William Joseph Hardee (search for this): chapter 22
ment by the enemy on Pocahontas, by the way of Chalk Bluffs. While it was expected to make the campaign in Tennessee defensive, the intention was to carry on active operations in Missouri by a combined movement of the armies of Price, McCulloch, Hardee, and Pillow, aided by Jeff Thompson's irregular command. It has already been seen that this plan failed through want of cooperation. Both Generals Polk and Pillow felt the pressing necessity for the occupation of Columbus, and on August 28th Pimauga, in baffling Sherman in February, 1864, and in General J. E. Johnston's retreat from North Georgia, his courage and skill made him one of the main supports of the Confederate cause in the West. Whoever was at the head, it was upon Polk and Hardee, the corps commanders, as upon two massive pillars, that the weight of organization and discipline rested. General Polk was made a lieutenant-general, October 10, 1862, and was killed by a shell aimed at him, June 14, 1864, near Marietta, Georgi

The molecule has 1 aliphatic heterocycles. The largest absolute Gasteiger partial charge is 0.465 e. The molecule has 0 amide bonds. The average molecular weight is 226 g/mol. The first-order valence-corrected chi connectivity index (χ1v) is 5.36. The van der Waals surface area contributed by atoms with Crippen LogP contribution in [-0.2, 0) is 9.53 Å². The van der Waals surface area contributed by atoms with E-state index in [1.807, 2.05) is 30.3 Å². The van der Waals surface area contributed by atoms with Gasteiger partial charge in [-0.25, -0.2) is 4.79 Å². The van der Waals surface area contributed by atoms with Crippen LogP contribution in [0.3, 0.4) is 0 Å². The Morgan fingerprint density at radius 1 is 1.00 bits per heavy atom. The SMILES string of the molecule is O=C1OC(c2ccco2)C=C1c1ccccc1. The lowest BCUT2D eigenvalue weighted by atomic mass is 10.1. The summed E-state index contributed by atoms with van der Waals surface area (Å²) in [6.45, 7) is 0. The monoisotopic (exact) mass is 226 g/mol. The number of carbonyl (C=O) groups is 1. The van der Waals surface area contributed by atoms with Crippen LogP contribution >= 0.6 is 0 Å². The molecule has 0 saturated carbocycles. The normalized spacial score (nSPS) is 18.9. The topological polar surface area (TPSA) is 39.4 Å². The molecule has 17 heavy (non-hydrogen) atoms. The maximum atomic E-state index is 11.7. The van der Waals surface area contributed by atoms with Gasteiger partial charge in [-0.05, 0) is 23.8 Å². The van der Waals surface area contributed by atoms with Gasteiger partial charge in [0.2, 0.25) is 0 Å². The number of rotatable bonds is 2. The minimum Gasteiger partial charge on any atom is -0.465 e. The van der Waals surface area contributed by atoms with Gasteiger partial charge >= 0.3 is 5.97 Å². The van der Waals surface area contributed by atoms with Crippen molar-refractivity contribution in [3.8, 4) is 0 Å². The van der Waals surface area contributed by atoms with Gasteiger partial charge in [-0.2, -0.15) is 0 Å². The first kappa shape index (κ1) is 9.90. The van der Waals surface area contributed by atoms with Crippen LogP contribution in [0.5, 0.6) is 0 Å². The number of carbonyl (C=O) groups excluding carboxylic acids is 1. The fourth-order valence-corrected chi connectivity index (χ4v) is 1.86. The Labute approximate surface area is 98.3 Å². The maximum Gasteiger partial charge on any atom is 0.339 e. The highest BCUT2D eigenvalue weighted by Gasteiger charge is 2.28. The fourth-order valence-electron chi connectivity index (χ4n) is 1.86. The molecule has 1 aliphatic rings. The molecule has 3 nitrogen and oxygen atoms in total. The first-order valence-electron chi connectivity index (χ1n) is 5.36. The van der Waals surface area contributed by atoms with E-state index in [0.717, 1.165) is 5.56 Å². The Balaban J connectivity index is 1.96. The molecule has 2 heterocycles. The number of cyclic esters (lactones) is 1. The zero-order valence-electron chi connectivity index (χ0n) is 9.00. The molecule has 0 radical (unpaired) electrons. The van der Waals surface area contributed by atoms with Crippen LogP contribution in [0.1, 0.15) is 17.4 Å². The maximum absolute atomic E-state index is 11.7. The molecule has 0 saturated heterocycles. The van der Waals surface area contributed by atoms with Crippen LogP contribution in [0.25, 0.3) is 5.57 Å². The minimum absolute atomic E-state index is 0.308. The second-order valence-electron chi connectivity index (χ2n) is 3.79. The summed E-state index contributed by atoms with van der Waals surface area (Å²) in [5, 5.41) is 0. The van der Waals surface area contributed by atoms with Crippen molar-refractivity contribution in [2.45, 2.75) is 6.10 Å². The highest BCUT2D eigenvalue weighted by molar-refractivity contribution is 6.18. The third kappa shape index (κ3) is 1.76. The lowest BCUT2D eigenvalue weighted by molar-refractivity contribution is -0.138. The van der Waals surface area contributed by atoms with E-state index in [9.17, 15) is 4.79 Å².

Isham G. Harris (search for this): chapter 22
's son, himself a gallant soldier of the Lost cause: In June, 1861, Bishop Polk went to Virginia to visit the Louisiana troops in his episcopal capacity. Governor Harris, of Tennessee, had asked him to call upon Mr. Davis, and urged upon him prompt measures for the defense of the Mississippi Valley. This, together with a desime is clearly his. A man of marked energy and executive ability, he was in a position to be of signal service to General Polk in the work that lay before him. Isham G. Harris, the Governor of the State, was in truth a war Governor. Filled with energy and of great ability, he had done much toward organizing an efficient force throu Federals, that General Polk felt justified in exceeding his instructions, and thus disturbing the pretended neutrality of Kentucky. The Secretary of War and Governor Harris both remonstrated; but President Davis replied to his explanations, Necessity justifies your action. Polk was rapidly fortifying, when General Johnston arriv